If you do this, you should make sure the Web-application uses SSL since the Basic Auth password is sent in cleartext.
Note that the possible values you can assign to this new registry entry are:
0 - Basic authentication disabled
For more administrator tips, go to WindowsNetworking.com/WindowsTips
As we move slowly but surely into the cloud, you’ll probably be interested in the availability of cloud services that can reduce the administrative overhead related to your on-premises infrastructure. One of the things you might want to consider is Windows InTune. Some of the things that InTune can do for you include:
InTune is a pretty nifty cloud service that looks as if it’ll be very attractive to small and medium sized businesses that don’t want to set up a complex on-premises infrastructure to get everything that InTune provides. For more information on the technical underpinnings of InTune, check out Mitch Tulloch’s article on the web site here.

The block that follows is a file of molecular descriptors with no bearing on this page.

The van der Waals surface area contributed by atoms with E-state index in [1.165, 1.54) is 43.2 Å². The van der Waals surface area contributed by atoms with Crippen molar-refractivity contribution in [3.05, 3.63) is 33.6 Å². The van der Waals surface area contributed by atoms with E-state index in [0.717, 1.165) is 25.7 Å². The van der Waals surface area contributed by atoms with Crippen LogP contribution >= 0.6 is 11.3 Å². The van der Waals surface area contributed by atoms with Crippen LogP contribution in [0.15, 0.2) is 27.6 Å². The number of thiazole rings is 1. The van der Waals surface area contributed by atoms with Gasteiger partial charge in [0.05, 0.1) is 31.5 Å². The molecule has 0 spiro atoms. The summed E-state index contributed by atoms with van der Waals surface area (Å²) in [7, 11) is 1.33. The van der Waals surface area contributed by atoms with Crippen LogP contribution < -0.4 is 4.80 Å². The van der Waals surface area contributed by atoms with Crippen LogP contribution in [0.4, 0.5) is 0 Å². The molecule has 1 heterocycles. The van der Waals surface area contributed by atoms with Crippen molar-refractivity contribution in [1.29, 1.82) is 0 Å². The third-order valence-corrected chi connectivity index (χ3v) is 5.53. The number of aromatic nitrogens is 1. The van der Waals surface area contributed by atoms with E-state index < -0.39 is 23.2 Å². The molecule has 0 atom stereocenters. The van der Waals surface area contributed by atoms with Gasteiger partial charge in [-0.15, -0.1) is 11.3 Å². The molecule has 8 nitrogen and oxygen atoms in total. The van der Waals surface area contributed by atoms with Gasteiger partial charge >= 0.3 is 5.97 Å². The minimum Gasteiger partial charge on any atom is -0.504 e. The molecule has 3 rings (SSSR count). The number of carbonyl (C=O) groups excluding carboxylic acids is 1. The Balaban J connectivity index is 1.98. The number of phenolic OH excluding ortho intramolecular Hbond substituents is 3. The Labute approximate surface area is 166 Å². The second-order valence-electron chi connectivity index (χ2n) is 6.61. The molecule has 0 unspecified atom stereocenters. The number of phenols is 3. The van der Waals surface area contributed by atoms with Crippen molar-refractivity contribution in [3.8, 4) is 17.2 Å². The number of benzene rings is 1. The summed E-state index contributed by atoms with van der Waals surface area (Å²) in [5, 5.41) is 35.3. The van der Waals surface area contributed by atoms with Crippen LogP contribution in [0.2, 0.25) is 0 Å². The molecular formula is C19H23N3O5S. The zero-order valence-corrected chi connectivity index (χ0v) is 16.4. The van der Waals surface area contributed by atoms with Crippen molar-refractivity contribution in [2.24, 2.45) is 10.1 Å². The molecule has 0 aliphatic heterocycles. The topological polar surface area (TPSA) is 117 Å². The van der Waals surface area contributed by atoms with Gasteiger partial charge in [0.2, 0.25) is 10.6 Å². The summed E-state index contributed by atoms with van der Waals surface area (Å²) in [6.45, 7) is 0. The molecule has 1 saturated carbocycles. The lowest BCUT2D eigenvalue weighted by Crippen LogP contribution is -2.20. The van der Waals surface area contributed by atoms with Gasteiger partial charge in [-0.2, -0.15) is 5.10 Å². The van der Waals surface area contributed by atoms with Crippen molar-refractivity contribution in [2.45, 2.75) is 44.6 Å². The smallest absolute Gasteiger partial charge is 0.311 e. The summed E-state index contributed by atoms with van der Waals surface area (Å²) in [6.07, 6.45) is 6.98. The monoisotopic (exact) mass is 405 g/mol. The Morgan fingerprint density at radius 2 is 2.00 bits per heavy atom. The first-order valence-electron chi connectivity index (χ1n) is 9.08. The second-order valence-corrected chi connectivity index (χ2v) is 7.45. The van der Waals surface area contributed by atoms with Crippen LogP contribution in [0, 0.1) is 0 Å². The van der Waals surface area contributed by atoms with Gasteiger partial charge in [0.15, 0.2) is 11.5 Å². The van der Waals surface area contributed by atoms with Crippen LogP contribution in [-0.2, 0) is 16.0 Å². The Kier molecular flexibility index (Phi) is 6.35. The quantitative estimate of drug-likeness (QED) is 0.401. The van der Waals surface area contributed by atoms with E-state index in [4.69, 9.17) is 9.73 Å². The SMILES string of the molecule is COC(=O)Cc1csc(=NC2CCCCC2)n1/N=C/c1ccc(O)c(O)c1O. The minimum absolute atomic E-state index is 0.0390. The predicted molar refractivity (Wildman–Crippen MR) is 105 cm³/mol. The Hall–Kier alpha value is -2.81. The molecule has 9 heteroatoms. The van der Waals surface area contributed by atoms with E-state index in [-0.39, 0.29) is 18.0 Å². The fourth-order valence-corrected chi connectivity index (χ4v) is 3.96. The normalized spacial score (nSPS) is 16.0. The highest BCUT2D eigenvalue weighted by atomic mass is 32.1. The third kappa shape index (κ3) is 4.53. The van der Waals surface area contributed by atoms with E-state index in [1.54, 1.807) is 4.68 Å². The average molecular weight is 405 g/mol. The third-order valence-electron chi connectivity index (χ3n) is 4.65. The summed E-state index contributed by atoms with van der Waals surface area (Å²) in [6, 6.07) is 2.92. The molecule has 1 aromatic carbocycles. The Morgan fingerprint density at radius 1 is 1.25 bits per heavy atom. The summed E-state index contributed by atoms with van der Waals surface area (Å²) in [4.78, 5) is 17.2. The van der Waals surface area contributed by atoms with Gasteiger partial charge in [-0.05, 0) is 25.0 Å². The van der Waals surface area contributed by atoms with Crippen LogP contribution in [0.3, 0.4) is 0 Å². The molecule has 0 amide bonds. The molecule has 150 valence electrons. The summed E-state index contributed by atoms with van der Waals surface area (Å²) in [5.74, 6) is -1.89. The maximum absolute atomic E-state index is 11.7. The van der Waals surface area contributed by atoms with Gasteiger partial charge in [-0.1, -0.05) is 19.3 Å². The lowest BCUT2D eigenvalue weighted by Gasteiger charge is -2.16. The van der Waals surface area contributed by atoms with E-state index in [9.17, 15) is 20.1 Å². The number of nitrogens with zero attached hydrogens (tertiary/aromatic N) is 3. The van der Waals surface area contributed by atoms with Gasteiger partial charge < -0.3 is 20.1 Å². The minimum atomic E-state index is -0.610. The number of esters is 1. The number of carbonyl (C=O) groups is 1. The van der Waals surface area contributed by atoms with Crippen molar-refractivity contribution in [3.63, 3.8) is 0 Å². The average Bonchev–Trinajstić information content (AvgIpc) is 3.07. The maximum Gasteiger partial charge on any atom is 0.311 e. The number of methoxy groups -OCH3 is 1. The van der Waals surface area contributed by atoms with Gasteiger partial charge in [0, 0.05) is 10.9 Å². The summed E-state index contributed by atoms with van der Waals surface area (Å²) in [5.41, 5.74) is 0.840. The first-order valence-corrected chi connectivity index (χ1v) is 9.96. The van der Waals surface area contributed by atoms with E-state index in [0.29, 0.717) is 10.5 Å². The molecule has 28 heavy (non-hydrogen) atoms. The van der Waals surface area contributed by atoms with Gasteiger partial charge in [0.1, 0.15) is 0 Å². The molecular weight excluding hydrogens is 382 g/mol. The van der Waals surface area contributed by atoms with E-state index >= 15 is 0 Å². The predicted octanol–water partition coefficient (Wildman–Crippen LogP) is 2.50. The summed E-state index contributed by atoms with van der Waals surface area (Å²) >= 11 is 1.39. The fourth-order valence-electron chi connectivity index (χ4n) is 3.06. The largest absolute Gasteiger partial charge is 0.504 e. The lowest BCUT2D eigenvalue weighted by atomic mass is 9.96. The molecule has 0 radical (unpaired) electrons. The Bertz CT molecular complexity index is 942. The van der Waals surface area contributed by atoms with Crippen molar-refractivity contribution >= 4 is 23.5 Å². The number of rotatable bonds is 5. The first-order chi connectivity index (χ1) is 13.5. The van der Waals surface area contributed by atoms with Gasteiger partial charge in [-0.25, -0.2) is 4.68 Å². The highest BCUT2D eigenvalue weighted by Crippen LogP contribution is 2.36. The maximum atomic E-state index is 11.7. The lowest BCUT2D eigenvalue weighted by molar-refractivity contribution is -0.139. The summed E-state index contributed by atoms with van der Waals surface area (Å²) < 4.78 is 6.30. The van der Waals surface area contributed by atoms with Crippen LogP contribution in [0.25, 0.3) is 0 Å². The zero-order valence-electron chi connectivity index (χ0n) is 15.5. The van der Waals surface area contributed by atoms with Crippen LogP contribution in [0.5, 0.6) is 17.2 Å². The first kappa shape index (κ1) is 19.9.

What about private cloud security? I’ve got guys coming into my datacenter to talk about private cloud and how it’s the path to the public cloud, but what about security? What are the things I need to think about when it comes to private cloud security? I know about public cloud security and the issues revolving around multitenancy and a non-transparent infrastructure, but I own the private cloud. Can I do the same things I do in my current datacenter when I move to private cloud? Thanks! –Kaspar.
Good question. For the most part, you’ll be doing things as you’re doing them in your current LAN based datacenter. However, because virtualization is a big part of private cloud, you’ll need to think about the virtualization security issues that exist in any virtualized datacenter. Hypervisor security, workload separation, offline patching, delegation of administration and role based access control are just a few of the things you’ll need to consider. For a comprehensive review of cloud and private cloud security, check out the article Cloud Computing Security Architecture on the TechNet wiki.